For the next two weeks, readers are submitting their best life hack for a chance to win an autographed copy of our new book, Upgrade Your Life.
If you own a domain name with an active catch-all email address, you know how spammers can pummel you with junk mail to every [email protected] email address they can automatically generate. When you have your own domain, you can to use site-specific addresses when you register for web services to track down spam sources (like [email protected]), but once you do that, you've got to keep your catch-all address open to junk mail as well. But Google Apps user Ray has a clever system that filters out catch-all junk but still lets him track exactly who's selling out his address. Here's how to set it up.
Editor's note: this method involves a few steps that take one or two reads to get your head around, but it is pretty ingenious. Ray explains:
In Google Apps, set up a new user account. This is NOT going to be your actual email address. Set the username to something that will stand out among your other user-names (if any). In this case, I'm using "spam-trap".
Go back to the Google Apps Dashboard, and click on E-mail under Service Settings. Select "Forward The Email To... and enter your newly created account in the Catch-All address field, as shown.
Go to your email login page, which is usually: https://www.google.com/a/yourdomain.com, and login to your newly created account.
Click Settings > Filters > Create New Filter. In the To: Field, enter "." followed by a short sequence of numbers or letters. Make it something short, and easy to remember. This will be your secret email suffix, and is the key to this whole system working.
Click Next Step, and enter your real address in the "Forward It To" field. You also might want to add a label to make checking how your filter is working easier later. Click "Create Filter."
Now, whenever you need a trackable email address, give it in the form of [email protected] If you want to be able to track spam, give a custom address to each site that requires an email address. Using the name of the company or web site works great for this. (Ed: Like [email protected])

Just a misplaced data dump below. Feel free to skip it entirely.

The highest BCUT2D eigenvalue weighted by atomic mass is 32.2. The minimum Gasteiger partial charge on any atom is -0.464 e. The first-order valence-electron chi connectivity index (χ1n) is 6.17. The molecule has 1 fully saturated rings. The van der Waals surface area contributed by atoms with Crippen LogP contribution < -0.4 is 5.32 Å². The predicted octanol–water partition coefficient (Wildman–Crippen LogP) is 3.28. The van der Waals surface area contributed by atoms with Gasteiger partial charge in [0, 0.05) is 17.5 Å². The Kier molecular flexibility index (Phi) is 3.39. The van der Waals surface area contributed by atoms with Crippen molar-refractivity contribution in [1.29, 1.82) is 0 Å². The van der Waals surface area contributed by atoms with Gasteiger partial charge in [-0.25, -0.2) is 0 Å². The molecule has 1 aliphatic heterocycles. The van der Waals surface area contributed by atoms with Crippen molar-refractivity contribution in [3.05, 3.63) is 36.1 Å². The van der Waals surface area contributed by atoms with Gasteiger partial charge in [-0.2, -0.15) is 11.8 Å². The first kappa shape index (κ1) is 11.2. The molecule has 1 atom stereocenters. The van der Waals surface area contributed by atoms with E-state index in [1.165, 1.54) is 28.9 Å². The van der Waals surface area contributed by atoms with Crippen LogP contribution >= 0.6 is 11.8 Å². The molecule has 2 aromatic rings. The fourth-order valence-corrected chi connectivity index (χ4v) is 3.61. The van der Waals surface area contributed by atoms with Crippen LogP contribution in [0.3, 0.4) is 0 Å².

The filter you've set up will forward any incoming mail in the correct format to your real address, while stopping all of the garbage emails that spammers send out in the hopes of finding domains with active catch-all addresses.
This system works better than Gmail's plus addressing, because sometimes poorly-designed web forms will not allow + characters, and since you're using your own secret suffix, it's unlikely that a spammer would take the time to reverse-engineer your naming system. If you do start getting spam, you can block it easily via another filter, and if you're using custom addresses, you'll also know who sold you out to the bad guys.
Periodically you might need to login to your catch-all address, and create special filters to let certain legitimate mail through. In particular, check mailing lists you subscribe to, which often use a special address in the To: field, and thus will get caught by your filter.
This system can even be adapted to non-Gmail/Google Apps users who use desktop clients. The key is a catch-all address, the secret suffix, and a filter to block out everything else.
Congrats, Ray! Your hack just earned you an autographed copy of Upgrade Your Life!
Send us your hack for a chance at your own copy. We especially love the hacks illustrated with photos, video clips, or templates, so make your submission a show and tell. Another book contest winner to come tomorrow.